Tuesday, June 23, 2009

Postcards are important

Why are postcards important? Well did you ever wonder for instance about the handwriting on the postcards? Have you ever looked at a postcard and notice the date?
Well this week I received a photo of two Postcards from Richiboucto Village sent to Gardner Massachusstts. there was no date on the postcards but it was written by a first cousin of my grandfather which now gives me another line to trace and inquire about.
And did you know at one time our ancestors had photos taken and it was on a postcard? Well I was looking in my old photos last week for some new found cousins and I found this gentleman who was the brother of my great grandfather and I turned the photo around and it was a postcard but the best of it, was that on the back was some writing. And guess what? It was written by my grandfather, who was probably writing to his mother or brother and on that postcard it said that his uncle was a very nice man and that he had offered to let my grandfather stay there until he got a job. What a nice thing to have as a souvenir. My grandfather's handwriting. I have never met my grandfather, he died way before I was born.
So before you throw away old postcards, see if you can find out anything about the photos and the people who wrote on the back. You never know what you will find.
Genealogy is finding the history of our ancestors as well as their names ,dates of births, marriages and death. Their lives were more than that, they had families, they had problems, they worked hard, some had jobs, some were talented, some were not, some were muscians , others good at something else, but it is a great feeling to put as much as we can about them along with our genealogy. I found out my grandfather died of Lupus , I have a nephew who has lupus, does it follow down the lines? My grandmother had crippling or rhematoid Arthritis, so has Mom. If you do not know about your grandparents but if you know things about your parents, mark those down in your family tree , so that it will help future generations to find the information and it will save them a lot of time, such as we are doing now trying to find out about our grandparents. I found out my grandmother used to follow my grandfather into Lumber camps at one time or another and she used to cut the lumbermen's hair for 25cents a cut and she used to cook for them too. Again things to pass down to my grandchildren and great grandchildren if I am lucky enough to have some.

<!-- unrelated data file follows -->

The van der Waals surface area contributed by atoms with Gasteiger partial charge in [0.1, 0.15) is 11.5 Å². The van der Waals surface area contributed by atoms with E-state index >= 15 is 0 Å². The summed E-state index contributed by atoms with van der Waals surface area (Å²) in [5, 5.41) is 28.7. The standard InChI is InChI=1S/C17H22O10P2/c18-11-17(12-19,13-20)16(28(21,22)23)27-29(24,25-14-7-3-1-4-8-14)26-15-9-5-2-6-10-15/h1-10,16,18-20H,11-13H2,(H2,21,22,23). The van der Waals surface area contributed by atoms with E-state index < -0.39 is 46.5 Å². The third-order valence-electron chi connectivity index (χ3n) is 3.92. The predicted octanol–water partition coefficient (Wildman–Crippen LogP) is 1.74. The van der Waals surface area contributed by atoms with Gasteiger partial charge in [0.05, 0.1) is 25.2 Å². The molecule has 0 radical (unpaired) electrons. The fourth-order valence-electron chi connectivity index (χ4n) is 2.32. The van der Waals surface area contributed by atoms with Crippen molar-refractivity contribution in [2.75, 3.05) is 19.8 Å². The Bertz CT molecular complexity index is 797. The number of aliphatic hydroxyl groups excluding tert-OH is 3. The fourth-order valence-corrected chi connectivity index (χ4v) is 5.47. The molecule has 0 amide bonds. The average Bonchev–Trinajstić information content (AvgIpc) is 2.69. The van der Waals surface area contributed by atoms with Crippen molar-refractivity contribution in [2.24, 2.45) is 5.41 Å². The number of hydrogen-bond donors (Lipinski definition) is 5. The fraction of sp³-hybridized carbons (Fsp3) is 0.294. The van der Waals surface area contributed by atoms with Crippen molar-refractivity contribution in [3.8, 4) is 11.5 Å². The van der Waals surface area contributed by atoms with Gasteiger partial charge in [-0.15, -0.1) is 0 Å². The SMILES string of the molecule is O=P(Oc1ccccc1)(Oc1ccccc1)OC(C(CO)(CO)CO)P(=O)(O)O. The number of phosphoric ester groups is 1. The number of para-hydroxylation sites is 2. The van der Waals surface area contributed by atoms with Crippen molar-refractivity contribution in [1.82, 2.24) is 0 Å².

On another note, I have added a few more names in my Chartersville Road (Our lady of Calvary) Cemetery page at www.acadian-roots.com I have lots more to add.
Our Bergeron-Damboise reunion is getting nearer and things are falling into place, it should be a very nice and fun time.
Until next time, thanks for stopping by and do come again.
Have a great day


Lori E said...

I have some signatures from the past on marriage, baptismal and burial record copies and I know they are as close as I will get to a photograph of my ancestors.

Linda Hughes Hiser said...

When I decided to blog for the postcard carnivals, I thought it would be somewhat difficult since I don't collect them....but I found that some of the photos in my various albums were photo postcards. Unfortunately, none of mine were actually written on and sent...just saved for the picture value.

alineskee said...

there are also some postcards with only photos in my collection too.
But on some postcards can be found lots of helpful information some times.

Pearl Maple said...

So very true.
Thank you for sharing this reminder with the Festival of Postcards.
The humble postcard can tell so much about the times and places that our family and friends may get to.

Evelyn Yvonne Theriault said...

Greetings Aline,
Thanks for taking part in the Festival of Postcards.
You can find your entry over here:
Evelyn in Montreal

Sheila said...

Your post really does ring a bell for me. I'm trying to sort out my mother's papers, photos and cards, and I'm very much aware that it's down to me to preserve as much information for future generations as possible. Thank you for your timely reminder.